It is possible to reduce the impact of opioid and other substance misuse on individuals, families, and communities. To do so, we must understand that substance misuse, early childhood trauma, suicide, and addiction are all interconnected, and that effective programs are multidimensional.
EDC builds the capacity and effectiveness of the nation’s substance misuse prevention workforce through innovative learning opportunities. We help communities weave substance misuse prevention into home visiting programs, after-school settings, and health systems, and we develop trainings that reflect urgent and emergent trends in substance misuse across the lifespan. Our programs are informed by prevention and implementation science, as well as by the multidisciplinary perspectives and cultural competencies of our staff.
Addressing the Opioid Crisis through Home Visiting
Home visiting programs are critical to supporting children affected by opioid misuse, says Loraine Lucinski.
How Schools Can Support Students Affected by Opioids
The trauma children experience as a result of opioid misuse at home can affect how they do in school—but schools can help.
3 Ways Schools Can Support Children Affected by the Opioid Crisis
Schools are uniquely positioned to address the needs of children exposed to trauma, says Shai Fuxman.
4 Ways to Reduce Opioid Misuse and Overdose
For those working to prevent opioid misuse in their communities, four strategies that work.
Preventing the Next Opioid Overdose
In Massachusetts, many communities are implementing post-overdose programs. EDC’s Gary Langis explains why that’s a good idea.
How Should Communities Respond to Marijuana Legalization?
As more states legalize marijuana, communities must come up with new ways to approach prevention.
This packet of materials provides action steps to help prevent opioid misuse and overdose among student athletes and highlights resources for addressing possible alcohol or opioid misuse or addiction.
In this webinar, EDC’s Shai Fuxman, Carol Oliver, and Gisela Rots share their expertise about the crucial role that prevention plays in curtailing the opioid crisis.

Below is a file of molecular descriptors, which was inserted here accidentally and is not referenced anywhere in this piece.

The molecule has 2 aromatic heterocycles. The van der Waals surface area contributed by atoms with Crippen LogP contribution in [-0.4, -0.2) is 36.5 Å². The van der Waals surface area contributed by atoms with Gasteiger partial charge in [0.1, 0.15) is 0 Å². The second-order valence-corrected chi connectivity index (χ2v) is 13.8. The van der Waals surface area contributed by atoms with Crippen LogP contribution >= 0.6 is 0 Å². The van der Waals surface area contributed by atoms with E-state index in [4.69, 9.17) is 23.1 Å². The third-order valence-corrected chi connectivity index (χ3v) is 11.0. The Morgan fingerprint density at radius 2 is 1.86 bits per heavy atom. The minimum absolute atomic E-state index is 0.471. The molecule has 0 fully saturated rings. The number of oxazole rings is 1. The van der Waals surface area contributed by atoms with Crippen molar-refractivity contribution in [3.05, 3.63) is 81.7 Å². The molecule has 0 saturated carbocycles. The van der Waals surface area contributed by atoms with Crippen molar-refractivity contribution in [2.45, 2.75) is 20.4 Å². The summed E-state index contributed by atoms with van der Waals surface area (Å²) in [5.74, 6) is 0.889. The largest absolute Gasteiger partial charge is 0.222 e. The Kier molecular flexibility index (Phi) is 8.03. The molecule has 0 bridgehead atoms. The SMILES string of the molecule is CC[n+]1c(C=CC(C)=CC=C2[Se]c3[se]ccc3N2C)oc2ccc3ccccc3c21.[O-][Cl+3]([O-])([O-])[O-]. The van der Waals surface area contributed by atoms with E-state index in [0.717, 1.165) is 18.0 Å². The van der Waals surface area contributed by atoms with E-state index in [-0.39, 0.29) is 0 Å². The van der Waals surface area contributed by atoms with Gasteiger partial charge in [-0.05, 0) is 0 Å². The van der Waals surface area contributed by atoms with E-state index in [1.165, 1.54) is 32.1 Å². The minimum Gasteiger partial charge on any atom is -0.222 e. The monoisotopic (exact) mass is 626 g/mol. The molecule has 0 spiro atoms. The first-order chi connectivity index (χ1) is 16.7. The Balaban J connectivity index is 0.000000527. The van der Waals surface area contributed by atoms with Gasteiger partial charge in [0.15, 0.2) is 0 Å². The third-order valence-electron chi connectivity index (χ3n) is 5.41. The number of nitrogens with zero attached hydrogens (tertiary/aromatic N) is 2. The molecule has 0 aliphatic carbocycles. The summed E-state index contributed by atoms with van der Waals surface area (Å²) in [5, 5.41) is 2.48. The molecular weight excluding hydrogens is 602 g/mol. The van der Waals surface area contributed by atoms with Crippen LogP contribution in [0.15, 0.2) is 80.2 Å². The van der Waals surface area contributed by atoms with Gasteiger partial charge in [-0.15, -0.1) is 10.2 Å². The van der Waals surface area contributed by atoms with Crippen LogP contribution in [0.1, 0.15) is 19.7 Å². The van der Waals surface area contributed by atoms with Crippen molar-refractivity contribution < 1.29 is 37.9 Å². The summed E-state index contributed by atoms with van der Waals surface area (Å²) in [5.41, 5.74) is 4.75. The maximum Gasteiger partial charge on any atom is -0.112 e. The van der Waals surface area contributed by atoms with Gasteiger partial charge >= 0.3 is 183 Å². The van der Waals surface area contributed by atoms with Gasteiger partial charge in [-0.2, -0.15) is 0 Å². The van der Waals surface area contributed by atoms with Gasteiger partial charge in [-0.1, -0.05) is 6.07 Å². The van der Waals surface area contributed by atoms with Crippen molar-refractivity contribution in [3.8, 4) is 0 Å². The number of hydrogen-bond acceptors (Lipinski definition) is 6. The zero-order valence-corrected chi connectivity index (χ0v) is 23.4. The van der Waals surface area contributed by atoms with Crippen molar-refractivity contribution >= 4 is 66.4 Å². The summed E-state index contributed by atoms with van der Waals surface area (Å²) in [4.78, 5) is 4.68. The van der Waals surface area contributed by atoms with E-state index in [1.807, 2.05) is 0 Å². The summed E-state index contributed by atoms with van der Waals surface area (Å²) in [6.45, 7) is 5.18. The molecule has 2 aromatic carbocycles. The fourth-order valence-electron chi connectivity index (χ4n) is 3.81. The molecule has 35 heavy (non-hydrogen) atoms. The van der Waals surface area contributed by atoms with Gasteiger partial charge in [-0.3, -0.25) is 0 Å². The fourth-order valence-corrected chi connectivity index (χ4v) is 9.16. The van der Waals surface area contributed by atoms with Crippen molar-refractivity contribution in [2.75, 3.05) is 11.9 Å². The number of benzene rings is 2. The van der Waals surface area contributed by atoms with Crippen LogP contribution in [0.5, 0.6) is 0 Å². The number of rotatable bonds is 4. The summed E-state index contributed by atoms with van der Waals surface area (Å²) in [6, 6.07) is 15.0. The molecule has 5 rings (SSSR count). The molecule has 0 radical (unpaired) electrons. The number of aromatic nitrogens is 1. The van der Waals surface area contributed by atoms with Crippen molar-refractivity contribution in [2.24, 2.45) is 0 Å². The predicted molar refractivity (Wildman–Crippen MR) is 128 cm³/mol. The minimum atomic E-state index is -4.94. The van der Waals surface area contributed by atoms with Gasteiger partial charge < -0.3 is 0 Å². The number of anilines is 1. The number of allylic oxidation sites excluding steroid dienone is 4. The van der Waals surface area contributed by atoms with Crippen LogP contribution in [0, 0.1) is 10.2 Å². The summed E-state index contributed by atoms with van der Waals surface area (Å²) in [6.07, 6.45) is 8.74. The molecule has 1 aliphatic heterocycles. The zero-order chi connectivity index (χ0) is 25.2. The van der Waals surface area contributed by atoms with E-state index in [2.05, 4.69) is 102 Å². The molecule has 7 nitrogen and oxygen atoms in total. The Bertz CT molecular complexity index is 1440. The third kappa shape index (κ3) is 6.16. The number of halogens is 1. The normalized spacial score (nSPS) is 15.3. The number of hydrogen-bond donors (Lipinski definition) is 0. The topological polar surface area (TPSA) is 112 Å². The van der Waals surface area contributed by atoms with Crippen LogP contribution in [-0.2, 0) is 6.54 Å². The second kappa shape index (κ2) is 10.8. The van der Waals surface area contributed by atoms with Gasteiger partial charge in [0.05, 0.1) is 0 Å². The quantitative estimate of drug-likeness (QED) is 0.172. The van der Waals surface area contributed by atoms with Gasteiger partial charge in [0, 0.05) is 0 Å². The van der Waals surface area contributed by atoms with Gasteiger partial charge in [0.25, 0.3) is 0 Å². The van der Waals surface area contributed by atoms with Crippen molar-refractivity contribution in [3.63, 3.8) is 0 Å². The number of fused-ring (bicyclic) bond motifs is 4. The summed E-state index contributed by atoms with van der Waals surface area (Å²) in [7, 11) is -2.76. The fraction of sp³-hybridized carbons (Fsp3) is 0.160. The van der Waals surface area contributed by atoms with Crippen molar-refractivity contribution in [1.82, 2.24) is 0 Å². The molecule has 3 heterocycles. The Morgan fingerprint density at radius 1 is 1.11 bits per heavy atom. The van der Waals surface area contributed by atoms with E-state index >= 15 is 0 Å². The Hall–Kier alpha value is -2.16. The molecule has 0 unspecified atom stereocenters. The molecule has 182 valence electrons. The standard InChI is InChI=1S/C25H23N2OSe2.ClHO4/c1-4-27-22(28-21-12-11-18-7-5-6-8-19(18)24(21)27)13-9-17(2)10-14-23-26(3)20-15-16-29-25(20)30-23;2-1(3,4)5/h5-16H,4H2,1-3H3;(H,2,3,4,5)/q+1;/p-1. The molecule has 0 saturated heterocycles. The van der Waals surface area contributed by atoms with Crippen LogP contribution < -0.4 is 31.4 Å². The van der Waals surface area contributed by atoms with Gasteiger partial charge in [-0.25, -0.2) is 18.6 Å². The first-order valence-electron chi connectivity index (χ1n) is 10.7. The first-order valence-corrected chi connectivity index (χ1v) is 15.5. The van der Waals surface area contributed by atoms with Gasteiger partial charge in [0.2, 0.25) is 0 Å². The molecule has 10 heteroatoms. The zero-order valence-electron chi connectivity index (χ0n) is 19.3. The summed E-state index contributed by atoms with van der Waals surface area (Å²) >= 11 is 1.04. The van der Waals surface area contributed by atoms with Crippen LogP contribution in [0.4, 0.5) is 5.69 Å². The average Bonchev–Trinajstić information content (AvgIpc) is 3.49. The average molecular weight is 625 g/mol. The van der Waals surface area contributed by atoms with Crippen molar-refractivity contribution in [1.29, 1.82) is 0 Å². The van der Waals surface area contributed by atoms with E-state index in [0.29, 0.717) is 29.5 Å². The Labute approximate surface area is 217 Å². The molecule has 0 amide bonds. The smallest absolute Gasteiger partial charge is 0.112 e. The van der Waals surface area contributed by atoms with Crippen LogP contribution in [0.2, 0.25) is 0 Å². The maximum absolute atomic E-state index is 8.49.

This resource offers a brief introduction to prescription drug monitoring programs (PDMPs), highlighting how practitioners can use PDMP data to prevent prescription drug misuse in their states and communities.
This searchable database offers resources and materials selected and reviewed by the staff of the Massachusetts Technical Assistance Partnership for Prevention (MassTAPP).
This resource makes the case to use data to make the case for prevention efforts.
The Massachusetts Technical Assistance Partnership for Prevention (MassTAPP) at EDC developed this interactive communications toolkit to help substance abuse prevention practitioners create clear,
Neonatal abstinence syndrome (NAS) is one of the most pervasive and devastating consequences of the opioid crisis, affecting six newborns per 1,000 hospital births. This webinar will explore the current evidence for what drives this problem and what works to prevent it.
Through engaging activities, reflections, and videotaped interviews with prevention leaders, this award-winning online course explores the range of factors associated with opioid overdose and promising strategies to address it.
This guide includes information gathered from existing research and practice literature on environmental strategies that aim to reduce non-medical use of prescription drugs. For each strategy, the guide includes information on: the populations for which the original strategy was designed, evaluation outcomes that provide evidence of effectiveness, and additional resources (e.g., links to additional guidelines) for readers.
This resource library contains programs and strategies for addressing school-based health and safety issues, including bullying, substance abuse, mental health, and school discipline.